With 2020 springing surprises AKA ‘shocks’ every day, this may be another addition to the list but this time it might be good! To our surprise, we may see transgenders in the military very soon! You may not be aware, but this topic has often sparked a wide array of passionate responses. The myths, the facts, the stereotypes mingled with the uncertainty that surrounds the ‘trans’ talks, often makes it hard to decipher how controversial the topic of transgenders in the military, is.
If you’ve got some mind bogglers as to what this is all about? Why haven’t we ever seen trans people in the forces? Is it allowed? Is it such a big deal? And many more of these questions, you’re about to get some answers.
The Indian army which is renowned for its resilience and grit may soon have transgenders joining its ranks. The Indian Government is pushing to include transgenders in the military forces of the Nation, however, this move would come with its own share of wrangles.
Transgenders in the military: is this the first time?
Currently, there is no provision to hire transgender people in the Central paramilitary forces of the Indian army, however, there have been instances of transgender people being appointed as police officers in India. Tamil Nadu appointed India’s first transgender police officer in 2015, while Chhattisgarh was the first to actively recruit members of the transgender community in its police force. The guidelines for recruiting LGBT community members in the state police were kept unaltered, meaning, the same existing rules applicable for recruiting other genders, were applied while recruiting transgenders for the police force.
Though Indian states have welcomed this recruitment of trans people in the forces, it still remains a debatable issue since the fitness of an individual is of paramount importance while joining the forces.
Fitness to serve
Any person with a male body should meet the male fitness standards, and likewise for those with a female body. Transgender people who can meet these standards, of their physical bodies, are allowed to serve in the army. However, transitioning is where the problem lies. Transgenders often go years without detecting the mismatch of gender with their physical bodies.
Gender Dysphoria is a mental condition that most transgender people have to face during their lifetime. Treatment generally includes counselling, changes to grooming, clothing, and lifestyle, medication to alter hormone levels, and a variety of surgical procedures to make permanent alterations to the body. Depending on the nature of the deployment and the severity of the GD diagnosis, members may be able to complete some of their transition while deployed in the forces and take care of other aspects. Many trans people stay clear of the army as the cost of sex reassignment surgery, to meet the fitness standards is a lot of money!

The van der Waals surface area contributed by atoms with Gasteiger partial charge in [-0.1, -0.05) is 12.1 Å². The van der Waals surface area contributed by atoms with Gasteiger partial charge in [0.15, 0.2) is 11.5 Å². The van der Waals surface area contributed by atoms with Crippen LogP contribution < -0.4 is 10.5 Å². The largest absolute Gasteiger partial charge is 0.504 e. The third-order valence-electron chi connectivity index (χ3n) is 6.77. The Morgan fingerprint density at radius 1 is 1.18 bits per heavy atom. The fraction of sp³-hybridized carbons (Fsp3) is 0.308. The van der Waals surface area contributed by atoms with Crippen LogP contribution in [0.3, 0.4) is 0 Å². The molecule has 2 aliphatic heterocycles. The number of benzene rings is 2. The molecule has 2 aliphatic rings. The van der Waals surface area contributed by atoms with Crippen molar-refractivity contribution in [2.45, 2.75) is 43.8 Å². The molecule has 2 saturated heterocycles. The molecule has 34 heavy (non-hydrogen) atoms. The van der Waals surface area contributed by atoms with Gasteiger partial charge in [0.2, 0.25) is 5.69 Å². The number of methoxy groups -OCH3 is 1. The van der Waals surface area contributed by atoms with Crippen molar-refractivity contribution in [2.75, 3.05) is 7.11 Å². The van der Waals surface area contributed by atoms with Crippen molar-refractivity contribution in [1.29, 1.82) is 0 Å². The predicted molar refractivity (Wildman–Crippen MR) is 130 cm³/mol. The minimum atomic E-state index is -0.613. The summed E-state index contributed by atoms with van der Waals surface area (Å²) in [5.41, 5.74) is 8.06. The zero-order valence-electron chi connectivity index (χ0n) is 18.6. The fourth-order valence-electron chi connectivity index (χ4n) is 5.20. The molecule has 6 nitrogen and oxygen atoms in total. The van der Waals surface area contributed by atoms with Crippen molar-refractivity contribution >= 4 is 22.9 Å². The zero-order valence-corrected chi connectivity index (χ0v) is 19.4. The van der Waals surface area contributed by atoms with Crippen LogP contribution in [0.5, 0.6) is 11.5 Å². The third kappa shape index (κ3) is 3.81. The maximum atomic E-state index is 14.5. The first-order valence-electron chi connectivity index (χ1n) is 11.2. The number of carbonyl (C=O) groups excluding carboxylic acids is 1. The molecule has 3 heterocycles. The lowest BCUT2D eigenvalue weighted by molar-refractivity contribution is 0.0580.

Among all of this, however, the Ministry of Home Affairs has asked the Central Armed Police Forces for their views on recruiting transgenders in the military.
India plans to recruit transgenders in military forces
The MHA wants to include the ‘third gender’ as an eligibility criterion for an upcoming recruitment examination. This is due to be conducted for the selection of Assistant Commandants.
The Border Security Force, the second-largest of the country’s seven paramilitary forces - collectively called the Central Armed Police Forces, has already replied in the affirmative to the Ministry of Home Affairs’ proposal. However, four other forces - the Central Reserve Police Force (CRPF), Indo-Tibet Border Police (ITBP), Sashastra Seema Bal (SSB) and Central Industrial Security Force (CISF) - are yet to respond.
One might wonder why India has suddenly begun to push for this radical alteration in its rigid norms.
Why the sudden move?
The transgender community still faces pervasive discrimination when it comes to work opportunities. Studies suggest that 78 per cent experienced at least one form of harassment or mistreatment at work. Thus, the move by the Indian Government is in line with the Transgender Persons (Protection of Rights) Act, notified by the central government in December last year. According to this Act, no establishment shall discriminate against transgender persons in matters relating to employment, recruitment, promotion etc.
While the move to include transgenders in military forces may seem forward, trans rights activists say this is discriminatory.
Why activists are criticising the move
Trans people, wishing to apply, need to obtain a certificate from the Government. Additionally, the trans person who wants to identify as a trans man or trans woman has to show proof of a sex reassignment surgery. “I think it [the proposal to recruit transgender people into the paramilitary forces] is a big political gambit for inclusion because the on-ground reality is that nothing has changed for the trans community,” Santa Khurai, a trans rights activist says.
“How will they recognise a trans person in the recruitment process? Are they going to force us to have surgery to identify as trans, or do we have the choice to determine our own identity?” she said.
What’s happening overseas
On April 12, 2019, the Trump administration banned transgender individuals from serving in the military. This ended an Obama-era policy that allowed trans men and women to serve openly and to receive transition-related medical care while enlisted.
The current policy allows service members who received a diagnosis of gender dysphoria prior to April 2019 to continue to serve in their preferred gender. Any troops who are currently serving in the military and have been diagnosed with GD post-2019, are required to serve as per their sex assigned at birth. They cannot seek transition-related care.
Looks like India is going to set some benchmarks as far as the trans community serving in the military goes.